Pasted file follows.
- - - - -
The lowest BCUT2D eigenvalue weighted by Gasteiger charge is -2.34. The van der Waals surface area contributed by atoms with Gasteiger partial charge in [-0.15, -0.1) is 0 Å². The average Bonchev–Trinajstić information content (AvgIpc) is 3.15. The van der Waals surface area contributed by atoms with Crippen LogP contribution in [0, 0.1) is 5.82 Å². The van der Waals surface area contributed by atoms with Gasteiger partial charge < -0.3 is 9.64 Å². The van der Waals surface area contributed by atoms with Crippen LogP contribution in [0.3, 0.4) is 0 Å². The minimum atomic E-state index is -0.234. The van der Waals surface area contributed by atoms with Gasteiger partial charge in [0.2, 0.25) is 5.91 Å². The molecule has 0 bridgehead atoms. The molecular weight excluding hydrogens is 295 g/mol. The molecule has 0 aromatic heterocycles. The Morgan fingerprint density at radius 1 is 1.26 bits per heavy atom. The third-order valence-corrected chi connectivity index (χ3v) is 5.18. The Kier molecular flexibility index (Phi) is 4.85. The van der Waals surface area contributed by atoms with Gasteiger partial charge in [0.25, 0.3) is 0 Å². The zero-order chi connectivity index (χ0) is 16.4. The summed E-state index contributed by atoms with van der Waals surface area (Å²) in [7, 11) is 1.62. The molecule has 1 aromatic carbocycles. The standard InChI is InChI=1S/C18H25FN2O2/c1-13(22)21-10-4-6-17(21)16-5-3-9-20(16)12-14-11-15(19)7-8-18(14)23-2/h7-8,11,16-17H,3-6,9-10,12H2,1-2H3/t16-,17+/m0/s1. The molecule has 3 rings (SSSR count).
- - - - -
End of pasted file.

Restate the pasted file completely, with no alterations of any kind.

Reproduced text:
The lowest BCUT2D eigenvalue weighted by Gasteiger charge is -2.34. The van der Waals surface area contributed by atoms with Gasteiger partial charge in [-0.15, -0.1) is 0 Å². The average Bonchev–Trinajstić information content (AvgIpc) is 3.15. The van der Waals surface area contributed by atoms with Crippen LogP contribution in [0, 0.1) is 5.82 Å². The van der Waals surface area contributed by atoms with Gasteiger partial charge < -0.3 is 9.64 Å². The van der Waals surface area contributed by atoms with Crippen LogP contribution in [0.3, 0.4) is 0 Å². The minimum atomic E-state index is -0.234. The van der Waals surface area contributed by atoms with Gasteiger partial charge in [0.2, 0.25) is 5.91 Å². The molecule has 0 bridgehead atoms. The molecular weight excluding hydrogens is 295 g/mol. The molecule has 0 aromatic heterocycles. The Morgan fingerprint density at radius 1 is 1.26 bits per heavy atom. The third-order valence-corrected chi connectivity index (χ3v) is 5.18. The Kier molecular flexibility index (Phi) is 4.85. The van der Waals surface area contributed by atoms with Gasteiger partial charge in [0.25, 0.3) is 0 Å². The zero-order chi connectivity index (χ0) is 16.4. The summed E-state index contributed by atoms with van der Waals surface area (Å²) in [7, 11) is 1.62. The molecule has 1 aromatic carbocycles. The standard InChI is InChI=1S/C18H25FN2O2/c1-13(22)21-10-4-6-17(21)16-5-3-9-20(16)12-14-11-15(19)7-8-18(14)23-2/h7-8,11,16-17H,3-6,9-10,12H2,1-2H3/t16-,17+/m0/s1. The molecule has 3 rings (SSSR count).